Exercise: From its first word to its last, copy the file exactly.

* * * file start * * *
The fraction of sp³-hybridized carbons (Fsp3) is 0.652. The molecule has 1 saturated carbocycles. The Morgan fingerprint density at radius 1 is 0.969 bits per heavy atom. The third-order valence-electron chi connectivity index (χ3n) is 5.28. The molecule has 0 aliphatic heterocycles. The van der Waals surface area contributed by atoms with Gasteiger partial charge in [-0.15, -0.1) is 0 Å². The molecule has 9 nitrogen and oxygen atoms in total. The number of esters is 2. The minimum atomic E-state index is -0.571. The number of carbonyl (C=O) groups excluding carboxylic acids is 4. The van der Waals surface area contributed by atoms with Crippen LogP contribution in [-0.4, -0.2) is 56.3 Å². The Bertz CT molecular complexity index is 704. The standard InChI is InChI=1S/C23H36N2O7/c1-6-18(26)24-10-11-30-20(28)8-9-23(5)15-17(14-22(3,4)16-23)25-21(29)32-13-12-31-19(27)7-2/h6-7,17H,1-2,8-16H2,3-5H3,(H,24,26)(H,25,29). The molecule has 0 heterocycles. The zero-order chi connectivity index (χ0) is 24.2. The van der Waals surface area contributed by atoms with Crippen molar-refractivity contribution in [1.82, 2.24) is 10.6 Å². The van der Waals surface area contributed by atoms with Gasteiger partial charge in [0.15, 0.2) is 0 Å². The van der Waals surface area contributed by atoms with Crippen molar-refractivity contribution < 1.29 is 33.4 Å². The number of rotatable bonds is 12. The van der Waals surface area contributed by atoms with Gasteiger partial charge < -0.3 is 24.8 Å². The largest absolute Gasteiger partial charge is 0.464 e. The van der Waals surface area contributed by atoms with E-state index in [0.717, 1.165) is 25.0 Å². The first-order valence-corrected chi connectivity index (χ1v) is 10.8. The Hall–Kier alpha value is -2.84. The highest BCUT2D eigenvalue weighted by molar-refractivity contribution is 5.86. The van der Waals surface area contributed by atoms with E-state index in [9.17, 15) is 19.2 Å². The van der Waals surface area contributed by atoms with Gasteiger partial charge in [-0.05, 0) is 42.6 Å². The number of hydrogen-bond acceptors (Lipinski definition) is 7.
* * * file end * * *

The fraction of sp³-hybridized carbons (Fsp3) is 0.652. The molecule has 1 saturated carbocycles. The Morgan fingerprint density at radius 1 is 0.969 bits per heavy atom. The third-order valence-electron chi connectivity index (χ3n) is 5.28. The molecule has 0 aliphatic heterocycles. The van der Waals surface area contributed by atoms with Gasteiger partial charge in [-0.15, -0.1) is 0 Å². The molecule has 9 nitrogen and oxygen atoms in total. The number of esters is 2. The minimum atomic E-state index is -0.571. The number of carbonyl (C=O) groups excluding carboxylic acids is 4. The van der Waals surface area contributed by atoms with Crippen LogP contribution in [-0.4, -0.2) is 56.3 Å². The Bertz CT molecular complexity index is 704. The standard InChI is InChI=1S/C23H36N2O7/c1-6-18(26)24-10-11-30-20(28)8-9-23(5)15-17(14-22(3,4)16-23)25-21(29)32-13-12-31-19(27)7-2/h6-7,17H,1-2,8-16H2,3-5H3,(H,24,26)(H,25,29). The molecule has 0 heterocycles. The zero-order chi connectivity index (χ0) is 24.2. The van der Waals surface area contributed by atoms with Crippen molar-refractivity contribution in [1.82, 2.24) is 10.6 Å². The van der Waals surface area contributed by atoms with Gasteiger partial charge in [0.15, 0.2) is 0 Å². The van der Waals surface area contributed by atoms with Crippen molar-refractivity contribution < 1.29 is 33.4 Å². The number of rotatable bonds is 12. The van der Waals surface area contributed by atoms with Gasteiger partial charge < -0.3 is 24.8 Å². The largest absolute Gasteiger partial charge is 0.464 e. The van der Waals surface area contributed by atoms with E-state index in [0.717, 1.165) is 25.0 Å². The first-order valence-corrected chi connectivity index (χ1v) is 10.8. The Hall–Kier alpha value is -2.84. The highest BCUT2D eigenvalue weighted by molar-refractivity contribution is 5.86. The van der Waals surface area contributed by atoms with E-state index in [9.17, 15) is 19.2 Å². The van der Waals surface area contributed by atoms with Gasteiger partial charge in [-0.05, 0) is 42.6 Å². The number of hydrogen-bond acceptors (Lipinski definition) is 7.